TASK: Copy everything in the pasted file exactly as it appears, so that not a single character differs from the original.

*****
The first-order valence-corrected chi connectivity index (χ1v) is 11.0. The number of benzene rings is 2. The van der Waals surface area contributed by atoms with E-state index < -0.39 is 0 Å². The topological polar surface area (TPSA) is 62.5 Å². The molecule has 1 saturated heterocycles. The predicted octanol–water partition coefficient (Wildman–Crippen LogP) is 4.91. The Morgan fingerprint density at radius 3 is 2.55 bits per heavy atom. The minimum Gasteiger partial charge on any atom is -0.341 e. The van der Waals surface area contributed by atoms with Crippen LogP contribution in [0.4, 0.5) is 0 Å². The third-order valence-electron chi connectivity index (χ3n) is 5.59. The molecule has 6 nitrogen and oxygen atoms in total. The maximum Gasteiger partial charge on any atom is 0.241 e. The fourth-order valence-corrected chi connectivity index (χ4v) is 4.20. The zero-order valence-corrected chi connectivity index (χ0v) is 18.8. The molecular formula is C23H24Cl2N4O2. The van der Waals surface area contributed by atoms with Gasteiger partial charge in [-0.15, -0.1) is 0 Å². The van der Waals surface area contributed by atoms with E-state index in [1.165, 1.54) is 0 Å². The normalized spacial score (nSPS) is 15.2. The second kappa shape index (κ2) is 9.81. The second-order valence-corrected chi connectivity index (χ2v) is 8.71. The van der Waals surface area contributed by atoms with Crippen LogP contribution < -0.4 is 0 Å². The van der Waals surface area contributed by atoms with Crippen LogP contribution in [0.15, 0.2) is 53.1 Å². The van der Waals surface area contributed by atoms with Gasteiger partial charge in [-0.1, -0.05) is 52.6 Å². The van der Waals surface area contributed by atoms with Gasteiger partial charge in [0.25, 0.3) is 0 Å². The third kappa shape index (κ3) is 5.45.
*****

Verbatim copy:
The first-order valence-corrected chi connectivity index (χ1v) is 11.0. The number of benzene rings is 2. The van der Waals surface area contributed by atoms with E-state index < -0.39 is 0 Å². The topological polar surface area (TPSA) is 62.5 Å². The molecule has 1 saturated heterocycles. The predicted octanol–water partition coefficient (Wildman–Crippen LogP) is 4.91. The Morgan fingerprint density at radius 3 is 2.55 bits per heavy atom. The minimum Gasteiger partial charge on any atom is -0.341 e. The van der Waals surface area contributed by atoms with Crippen LogP contribution in [0.4, 0.5) is 0 Å². The third-order valence-electron chi connectivity index (χ3n) is 5.59. The molecule has 6 nitrogen and oxygen atoms in total. The maximum Gasteiger partial charge on any atom is 0.241 e. The fourth-order valence-corrected chi connectivity index (χ4v) is 4.20. The zero-order valence-corrected chi connectivity index (χ0v) is 18.8. The molecular formula is C23H24Cl2N4O2. The van der Waals surface area contributed by atoms with Gasteiger partial charge in [-0.15, -0.1) is 0 Å². The van der Waals surface area contributed by atoms with E-state index in [1.165, 1.54) is 0 Å². The normalized spacial score (nSPS) is 15.2. The second kappa shape index (κ2) is 9.81. The second-order valence-corrected chi connectivity index (χ2v) is 8.71. The van der Waals surface area contributed by atoms with Crippen LogP contribution < -0.4 is 0 Å². The van der Waals surface area contributed by atoms with Crippen LogP contribution in [0.15, 0.2) is 53.1 Å². The van der Waals surface area contributed by atoms with Gasteiger partial charge in [-0.1, -0.05) is 52.6 Å². The van der Waals surface area contributed by atoms with Gasteiger partial charge in [0.25, 0.3) is 0 Å². The third kappa shape index (κ3) is 5.45.